Thanks to new innovations in wood construction, one of the oldest building materials may become the building material of the future. “Mass timber” products such as glued laminated timber and cross-laminated timber are being used for increasingly large structures. They offer environmental and cost benefits — and they don’t burn like ordinary wood.
Although wood structures are relatively rare in Saudi Arabia, the material is experiencing a global renaissance with new developments in engineered “mass timber” technology that make wood safer, stronger, and more sustainable than ever.
Nail laminated timber (NLT) is a versatile mass timber panel created by nailing together stacks of traditional dimensional lumber running in a single direction. Plywood sheathing can be added to give the panels additional lateral stability. It’s an old and widely accepted construction system that has recently seen a resurgence because of its affordability, efficiency, and sustainability.
Glued Laminated timber (Glulam or GLT) is an engineered wood system comprising stacked lumber bonded together with its grain running in the same direction. Compared to standard lumber, Glulam can be used to make larger and stronger beams, and can be shaped into curved forms or arches. The use of Glulam beams flourished after the Second World War thanks to technical advancements in moisture-resistant adhesives.
One of the more recently developed — and most promising — methods of heavy timber construction is known cross-laminated timber (CLT). Its use as a bona fide material was recognized in 2015 through new provisions of the International Building Code. CLT is a composite panel system made by layering and gluing together sheets of dimensional lumber in alternating perpendicular directions. Like Glulam, CLT panels can be prefabricated and shaped into a variety of components. But it offers additional benefits over other kinds of timber: improved fire-proofing, improved aesthetics, improved strength, and the ability to span in either direction, making it incredibly versatile.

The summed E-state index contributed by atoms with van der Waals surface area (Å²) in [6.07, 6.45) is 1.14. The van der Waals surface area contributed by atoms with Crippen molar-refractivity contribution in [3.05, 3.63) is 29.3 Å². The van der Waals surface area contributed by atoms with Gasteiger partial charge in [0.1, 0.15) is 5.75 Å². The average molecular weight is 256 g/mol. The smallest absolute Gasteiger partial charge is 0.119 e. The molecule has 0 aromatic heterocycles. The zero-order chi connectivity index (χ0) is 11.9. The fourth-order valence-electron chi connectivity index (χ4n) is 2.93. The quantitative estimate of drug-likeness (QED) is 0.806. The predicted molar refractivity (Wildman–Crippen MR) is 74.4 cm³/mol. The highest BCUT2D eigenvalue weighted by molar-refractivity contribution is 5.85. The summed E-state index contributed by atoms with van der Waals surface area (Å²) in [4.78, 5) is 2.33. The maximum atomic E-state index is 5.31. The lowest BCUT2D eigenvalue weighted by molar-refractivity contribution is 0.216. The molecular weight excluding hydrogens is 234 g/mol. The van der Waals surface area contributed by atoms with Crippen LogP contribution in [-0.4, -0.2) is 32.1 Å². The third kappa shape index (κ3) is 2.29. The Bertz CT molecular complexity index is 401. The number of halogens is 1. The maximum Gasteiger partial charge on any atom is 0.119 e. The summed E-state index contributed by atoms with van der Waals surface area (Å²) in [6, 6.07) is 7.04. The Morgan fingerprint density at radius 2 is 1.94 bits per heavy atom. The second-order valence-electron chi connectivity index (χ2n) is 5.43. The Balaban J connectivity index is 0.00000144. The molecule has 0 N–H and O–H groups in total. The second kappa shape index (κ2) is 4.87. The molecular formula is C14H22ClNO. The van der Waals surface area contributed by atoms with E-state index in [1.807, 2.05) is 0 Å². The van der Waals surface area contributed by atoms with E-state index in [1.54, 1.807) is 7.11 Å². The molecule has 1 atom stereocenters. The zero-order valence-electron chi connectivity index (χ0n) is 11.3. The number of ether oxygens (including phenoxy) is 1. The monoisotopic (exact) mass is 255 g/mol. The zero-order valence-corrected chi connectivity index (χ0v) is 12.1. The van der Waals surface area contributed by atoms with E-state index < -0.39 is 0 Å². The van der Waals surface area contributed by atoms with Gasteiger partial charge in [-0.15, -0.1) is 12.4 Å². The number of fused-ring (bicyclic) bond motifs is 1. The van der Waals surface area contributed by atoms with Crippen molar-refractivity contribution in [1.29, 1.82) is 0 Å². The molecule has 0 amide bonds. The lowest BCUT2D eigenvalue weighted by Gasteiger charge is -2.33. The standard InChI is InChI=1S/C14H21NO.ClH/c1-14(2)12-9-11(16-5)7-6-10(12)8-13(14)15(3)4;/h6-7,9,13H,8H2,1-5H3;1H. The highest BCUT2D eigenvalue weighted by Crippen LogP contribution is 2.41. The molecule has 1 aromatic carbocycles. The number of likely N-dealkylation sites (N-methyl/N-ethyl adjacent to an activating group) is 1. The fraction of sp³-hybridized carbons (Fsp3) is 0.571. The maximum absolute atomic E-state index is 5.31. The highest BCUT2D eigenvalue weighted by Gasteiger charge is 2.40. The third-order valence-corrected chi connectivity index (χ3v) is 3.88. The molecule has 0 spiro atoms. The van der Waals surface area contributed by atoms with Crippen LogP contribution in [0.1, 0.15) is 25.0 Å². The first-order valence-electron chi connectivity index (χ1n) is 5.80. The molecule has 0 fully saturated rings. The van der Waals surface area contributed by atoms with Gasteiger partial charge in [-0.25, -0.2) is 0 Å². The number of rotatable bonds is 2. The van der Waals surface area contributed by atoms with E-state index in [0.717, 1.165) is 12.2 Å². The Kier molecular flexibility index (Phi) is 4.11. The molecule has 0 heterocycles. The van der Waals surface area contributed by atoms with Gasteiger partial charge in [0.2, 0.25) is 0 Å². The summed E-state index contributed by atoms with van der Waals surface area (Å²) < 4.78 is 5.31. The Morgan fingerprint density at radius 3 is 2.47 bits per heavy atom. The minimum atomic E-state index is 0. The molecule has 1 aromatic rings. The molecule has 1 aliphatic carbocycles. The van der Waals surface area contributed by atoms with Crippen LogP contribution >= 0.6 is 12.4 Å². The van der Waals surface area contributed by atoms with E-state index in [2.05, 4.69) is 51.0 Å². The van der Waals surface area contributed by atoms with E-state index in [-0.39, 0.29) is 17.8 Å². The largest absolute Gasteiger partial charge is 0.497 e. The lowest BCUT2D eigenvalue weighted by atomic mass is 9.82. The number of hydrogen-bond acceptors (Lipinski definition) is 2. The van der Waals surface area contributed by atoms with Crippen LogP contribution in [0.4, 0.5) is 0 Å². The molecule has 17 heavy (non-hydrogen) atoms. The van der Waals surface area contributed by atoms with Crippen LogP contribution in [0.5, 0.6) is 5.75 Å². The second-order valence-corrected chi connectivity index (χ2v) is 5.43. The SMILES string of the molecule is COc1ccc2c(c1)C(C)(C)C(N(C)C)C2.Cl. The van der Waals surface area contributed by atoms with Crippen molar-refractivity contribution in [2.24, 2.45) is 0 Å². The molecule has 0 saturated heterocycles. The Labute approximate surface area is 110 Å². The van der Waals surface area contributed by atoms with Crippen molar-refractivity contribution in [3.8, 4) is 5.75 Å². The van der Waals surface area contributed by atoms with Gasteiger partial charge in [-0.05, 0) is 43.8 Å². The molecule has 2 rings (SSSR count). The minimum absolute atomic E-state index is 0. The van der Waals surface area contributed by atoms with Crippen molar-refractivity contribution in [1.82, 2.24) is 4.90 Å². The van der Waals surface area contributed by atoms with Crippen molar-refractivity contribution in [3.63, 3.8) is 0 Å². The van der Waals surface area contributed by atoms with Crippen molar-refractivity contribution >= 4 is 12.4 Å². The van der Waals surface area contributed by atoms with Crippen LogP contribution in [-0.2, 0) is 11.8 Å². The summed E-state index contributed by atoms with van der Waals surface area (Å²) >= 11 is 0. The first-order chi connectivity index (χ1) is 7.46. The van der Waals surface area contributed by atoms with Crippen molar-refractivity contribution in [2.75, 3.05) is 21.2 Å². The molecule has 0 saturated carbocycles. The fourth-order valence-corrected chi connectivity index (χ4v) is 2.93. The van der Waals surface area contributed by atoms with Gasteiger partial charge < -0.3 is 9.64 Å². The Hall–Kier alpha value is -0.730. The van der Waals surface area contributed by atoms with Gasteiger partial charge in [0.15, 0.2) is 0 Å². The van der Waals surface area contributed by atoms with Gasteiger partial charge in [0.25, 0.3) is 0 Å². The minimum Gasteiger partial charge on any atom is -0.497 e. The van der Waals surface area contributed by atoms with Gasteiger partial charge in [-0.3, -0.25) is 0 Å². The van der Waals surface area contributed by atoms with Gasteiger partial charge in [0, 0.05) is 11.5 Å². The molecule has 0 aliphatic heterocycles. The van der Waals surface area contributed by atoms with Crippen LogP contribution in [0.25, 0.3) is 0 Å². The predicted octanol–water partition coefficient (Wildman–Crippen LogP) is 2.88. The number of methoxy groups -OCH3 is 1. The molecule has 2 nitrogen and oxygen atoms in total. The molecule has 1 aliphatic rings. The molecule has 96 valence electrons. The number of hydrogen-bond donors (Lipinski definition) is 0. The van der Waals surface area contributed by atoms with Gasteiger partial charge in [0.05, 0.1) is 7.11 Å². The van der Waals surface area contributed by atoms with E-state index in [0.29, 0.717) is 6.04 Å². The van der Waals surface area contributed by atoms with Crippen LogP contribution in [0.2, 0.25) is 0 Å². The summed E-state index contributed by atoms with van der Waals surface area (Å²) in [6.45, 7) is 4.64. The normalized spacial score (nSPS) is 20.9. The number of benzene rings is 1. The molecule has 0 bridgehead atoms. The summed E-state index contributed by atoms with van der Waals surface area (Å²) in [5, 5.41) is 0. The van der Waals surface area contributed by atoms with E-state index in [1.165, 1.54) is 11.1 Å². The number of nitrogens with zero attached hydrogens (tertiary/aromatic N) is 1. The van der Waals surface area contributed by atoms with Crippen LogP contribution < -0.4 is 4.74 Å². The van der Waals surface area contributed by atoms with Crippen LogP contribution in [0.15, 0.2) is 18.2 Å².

Despite these advances, few current designs for timber buildings surpass 10 to 15 stories. Mid-rise buildings are currently the most economically viable options for wood construction. However, recent conceptual projects are pushing the limits of what’s possible with mass timber: The Hyperion is a 57-meter-tall CLT structure currently under construction in Bordeaux, France; in Stockholm, a political party commissioned a conceptual design for a 133-meter tower; and in London the University of Cambridge Center for Natural Material Innovation created a conceptual design for a Supertall structure nicknamed “The Splinter.” If built, the proposed 80-story CLT building would be the second tallest structure in London after The Shard.
As wood buildings grow, so too does the concern about wood construction — especially with regard to fireproofing. Wood burns. But there is a difference between wood planks and the thick, tremendously dense members used in the new generation of mass timber systems. These new timber products don’t burn like traditional lumber, but, when exposed to fire, char to form a natural protective layer around the core of the panel. Architectural interiors can, therefore, be imbued with the natural beauty and warmth of wood without the need for additional fireproofing.
A 2013 study published in the Journal of Sustainable Forestry argues that using wood as primary construction material could reduce up to 30 percent of global CO2 emissions. The study suggests that not only does timber require less energy to produce than most other building materials, but it can also absorb carbon from the atmosphere. And because mass timber panels can be created from young or damaged trees, its production encourages sustainable forestry. Sustainable forests mean sustained carbon sequestering. We remain a bit skeptical about this line of reasoning about the environmental benefits of wood construction, but we also remain open to further exploration.
Mass timber panels are turning wood into a viable structural alternative to concrete or steel. And they have the potential to dramatically transform almost every aspect of the building industry.
Article originally published and courtesy of Omrania